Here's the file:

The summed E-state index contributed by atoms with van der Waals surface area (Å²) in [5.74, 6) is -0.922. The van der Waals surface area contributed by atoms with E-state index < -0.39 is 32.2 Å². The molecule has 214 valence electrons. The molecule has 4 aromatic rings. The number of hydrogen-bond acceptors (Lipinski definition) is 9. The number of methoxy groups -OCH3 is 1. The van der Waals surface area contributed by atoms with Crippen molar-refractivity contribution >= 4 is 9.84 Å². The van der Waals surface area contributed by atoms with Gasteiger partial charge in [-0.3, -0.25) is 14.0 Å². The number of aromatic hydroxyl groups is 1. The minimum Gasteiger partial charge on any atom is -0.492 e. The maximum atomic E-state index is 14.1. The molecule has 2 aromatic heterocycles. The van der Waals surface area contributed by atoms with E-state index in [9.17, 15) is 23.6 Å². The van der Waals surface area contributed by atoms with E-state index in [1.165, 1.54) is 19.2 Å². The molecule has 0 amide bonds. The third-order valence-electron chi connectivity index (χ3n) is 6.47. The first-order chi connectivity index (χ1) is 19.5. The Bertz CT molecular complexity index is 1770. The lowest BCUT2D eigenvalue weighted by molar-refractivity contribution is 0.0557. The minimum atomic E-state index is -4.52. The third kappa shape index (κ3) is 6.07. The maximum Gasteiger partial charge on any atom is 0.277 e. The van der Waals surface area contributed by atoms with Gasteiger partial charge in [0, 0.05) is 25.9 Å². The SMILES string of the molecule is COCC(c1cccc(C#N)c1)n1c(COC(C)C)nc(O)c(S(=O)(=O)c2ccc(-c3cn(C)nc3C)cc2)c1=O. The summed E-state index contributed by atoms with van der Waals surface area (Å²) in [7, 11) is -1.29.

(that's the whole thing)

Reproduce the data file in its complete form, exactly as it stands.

The summed E-state index contributed by atoms with van der Waals surface area (Å²) in [5.74, 6) is -0.922. The van der Waals surface area contributed by atoms with E-state index < -0.39 is 32.2 Å². The molecule has 214 valence electrons. The molecule has 4 aromatic rings. The number of hydrogen-bond acceptors (Lipinski definition) is 9. The number of methoxy groups -OCH3 is 1. The van der Waals surface area contributed by atoms with Crippen molar-refractivity contribution >= 4 is 9.84 Å². The van der Waals surface area contributed by atoms with Gasteiger partial charge in [-0.3, -0.25) is 14.0 Å². The number of aromatic hydroxyl groups is 1. The minimum Gasteiger partial charge on any atom is -0.492 e. The maximum atomic E-state index is 14.1. The molecule has 2 aromatic heterocycles. The van der Waals surface area contributed by atoms with E-state index in [9.17, 15) is 23.6 Å². The van der Waals surface area contributed by atoms with E-state index in [1.165, 1.54) is 19.2 Å². The molecule has 0 amide bonds. The third-order valence-electron chi connectivity index (χ3n) is 6.47. The first-order chi connectivity index (χ1) is 19.5. The Bertz CT molecular complexity index is 1770. The lowest BCUT2D eigenvalue weighted by molar-refractivity contribution is 0.0557. The minimum atomic E-state index is -4.52. The third kappa shape index (κ3) is 6.07. The maximum Gasteiger partial charge on any atom is 0.277 e. The van der Waals surface area contributed by atoms with Gasteiger partial charge in [0, 0.05) is 25.9 Å². The SMILES string of the molecule is COCC(c1cccc(C#N)c1)n1c(COC(C)C)nc(O)c(S(=O)(=O)c2ccc(-c3cn(C)nc3C)cc2)c1=O. The summed E-state index contributed by atoms with van der Waals surface area (Å²) in [7, 11) is -1.29.